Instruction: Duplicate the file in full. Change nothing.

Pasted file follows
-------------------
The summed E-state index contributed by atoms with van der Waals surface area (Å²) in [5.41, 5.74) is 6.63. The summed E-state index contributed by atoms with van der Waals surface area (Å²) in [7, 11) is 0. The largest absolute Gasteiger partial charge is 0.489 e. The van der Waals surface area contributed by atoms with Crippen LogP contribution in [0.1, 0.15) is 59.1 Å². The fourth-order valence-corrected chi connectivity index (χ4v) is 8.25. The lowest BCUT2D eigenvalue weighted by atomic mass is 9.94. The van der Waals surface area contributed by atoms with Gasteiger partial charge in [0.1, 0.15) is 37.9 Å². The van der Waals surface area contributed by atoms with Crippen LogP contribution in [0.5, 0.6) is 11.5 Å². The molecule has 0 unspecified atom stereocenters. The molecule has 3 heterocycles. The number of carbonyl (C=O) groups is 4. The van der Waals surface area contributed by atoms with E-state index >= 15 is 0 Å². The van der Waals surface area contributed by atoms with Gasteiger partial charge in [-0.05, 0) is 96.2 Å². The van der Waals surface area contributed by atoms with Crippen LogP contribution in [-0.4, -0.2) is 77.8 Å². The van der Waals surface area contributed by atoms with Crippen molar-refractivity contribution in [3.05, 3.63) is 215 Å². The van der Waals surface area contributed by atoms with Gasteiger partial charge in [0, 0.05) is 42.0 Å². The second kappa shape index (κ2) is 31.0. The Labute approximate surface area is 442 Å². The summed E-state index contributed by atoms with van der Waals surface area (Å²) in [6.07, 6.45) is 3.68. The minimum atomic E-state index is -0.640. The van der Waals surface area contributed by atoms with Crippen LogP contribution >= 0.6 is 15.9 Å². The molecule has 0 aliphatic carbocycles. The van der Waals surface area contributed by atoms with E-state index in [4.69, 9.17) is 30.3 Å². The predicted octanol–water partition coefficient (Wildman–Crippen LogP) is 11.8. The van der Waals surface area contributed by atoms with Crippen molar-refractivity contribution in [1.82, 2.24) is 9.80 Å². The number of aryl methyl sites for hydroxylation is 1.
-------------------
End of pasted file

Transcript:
The summed E-state index contributed by atoms with van der Waals surface area (Å²) in [5.41, 5.74) is 6.63. The summed E-state index contributed by atoms with van der Waals surface area (Å²) in [7, 11) is 0. The largest absolute Gasteiger partial charge is 0.489 e. The van der Waals surface area contributed by atoms with Crippen LogP contribution in [0.1, 0.15) is 59.1 Å². The fourth-order valence-corrected chi connectivity index (χ4v) is 8.25. The lowest BCUT2D eigenvalue weighted by atomic mass is 9.94. The van der Waals surface area contributed by atoms with Gasteiger partial charge in [0.1, 0.15) is 37.9 Å². The van der Waals surface area contributed by atoms with Crippen LogP contribution in [0.5, 0.6) is 11.5 Å². The molecule has 0 unspecified atom stereocenters. The molecule has 3 heterocycles. The number of carbonyl (C=O) groups is 4. The van der Waals surface area contributed by atoms with E-state index >= 15 is 0 Å². The van der Waals surface area contributed by atoms with Gasteiger partial charge in [-0.05, 0) is 96.2 Å². The van der Waals surface area contributed by atoms with Crippen LogP contribution in [-0.4, -0.2) is 77.8 Å². The van der Waals surface area contributed by atoms with Crippen molar-refractivity contribution in [3.05, 3.63) is 215 Å². The van der Waals surface area contributed by atoms with Gasteiger partial charge in [0, 0.05) is 42.0 Å². The second kappa shape index (κ2) is 31.0. The Labute approximate surface area is 442 Å². The summed E-state index contributed by atoms with van der Waals surface area (Å²) in [6.07, 6.45) is 3.68. The minimum atomic E-state index is -0.640. The van der Waals surface area contributed by atoms with Crippen LogP contribution >= 0.6 is 15.9 Å². The molecule has 0 aliphatic carbocycles. The van der Waals surface area contributed by atoms with E-state index in [4.69, 9.17) is 30.3 Å². The predicted octanol–water partition coefficient (Wildman–Crippen LogP) is 11.8. The van der Waals surface area contributed by atoms with Crippen molar-refractivity contribution in [1.82, 2.24) is 9.80 Å². The number of aryl methyl sites for hydroxylation is 1.